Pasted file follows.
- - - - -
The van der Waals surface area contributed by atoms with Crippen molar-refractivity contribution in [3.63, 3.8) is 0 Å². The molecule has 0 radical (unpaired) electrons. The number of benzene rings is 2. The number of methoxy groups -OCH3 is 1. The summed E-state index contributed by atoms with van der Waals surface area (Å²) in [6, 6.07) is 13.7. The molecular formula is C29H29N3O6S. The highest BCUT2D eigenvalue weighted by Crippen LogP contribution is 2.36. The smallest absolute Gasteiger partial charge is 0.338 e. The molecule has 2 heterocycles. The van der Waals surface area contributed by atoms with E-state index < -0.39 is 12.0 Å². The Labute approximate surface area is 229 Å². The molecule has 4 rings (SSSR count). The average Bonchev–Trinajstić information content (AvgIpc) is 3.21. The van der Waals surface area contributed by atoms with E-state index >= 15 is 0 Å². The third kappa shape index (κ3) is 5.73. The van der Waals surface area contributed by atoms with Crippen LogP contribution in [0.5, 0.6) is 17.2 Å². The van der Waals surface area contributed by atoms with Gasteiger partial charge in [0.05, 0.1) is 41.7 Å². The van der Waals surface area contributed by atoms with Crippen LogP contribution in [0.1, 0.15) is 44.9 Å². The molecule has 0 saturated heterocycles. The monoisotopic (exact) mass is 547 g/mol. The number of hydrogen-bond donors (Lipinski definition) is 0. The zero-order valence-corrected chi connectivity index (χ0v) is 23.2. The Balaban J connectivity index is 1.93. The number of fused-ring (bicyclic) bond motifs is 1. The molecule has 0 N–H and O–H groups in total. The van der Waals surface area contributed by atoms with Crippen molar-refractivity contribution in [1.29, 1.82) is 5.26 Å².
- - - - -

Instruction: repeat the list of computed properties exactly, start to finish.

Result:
The van der Waals surface area contributed by atoms with Crippen molar-refractivity contribution in [3.63, 3.8) is 0 Å². The molecule has 0 radical (unpaired) electrons. The number of benzene rings is 2. The number of methoxy groups -OCH3 is 1. The summed E-state index contributed by atoms with van der Waals surface area (Å²) in [6, 6.07) is 13.7. The molecular formula is C29H29N3O6S. The highest BCUT2D eigenvalue weighted by Crippen LogP contribution is 2.36. The smallest absolute Gasteiger partial charge is 0.338 e. The molecule has 2 heterocycles. The van der Waals surface area contributed by atoms with E-state index < -0.39 is 12.0 Å². The Labute approximate surface area is 229 Å². The molecule has 4 rings (SSSR count). The average Bonchev–Trinajstić information content (AvgIpc) is 3.21. The van der Waals surface area contributed by atoms with E-state index >= 15 is 0 Å². The third kappa shape index (κ3) is 5.73. The van der Waals surface area contributed by atoms with Crippen LogP contribution in [0.5, 0.6) is 17.2 Å². The van der Waals surface area contributed by atoms with Gasteiger partial charge in [0.05, 0.1) is 41.7 Å². The van der Waals surface area contributed by atoms with Crippen LogP contribution in [0.1, 0.15) is 44.9 Å². The molecule has 0 saturated heterocycles. The monoisotopic (exact) mass is 547 g/mol. The number of hydrogen-bond donors (Lipinski definition) is 0. The zero-order valence-corrected chi connectivity index (χ0v) is 23.2. The Balaban J connectivity index is 1.93. The number of fused-ring (bicyclic) bond motifs is 1. The molecule has 0 N–H and O–H groups in total. The van der Waals surface area contributed by atoms with Crippen molar-refractivity contribution in [1.29, 1.82) is 5.26 Å².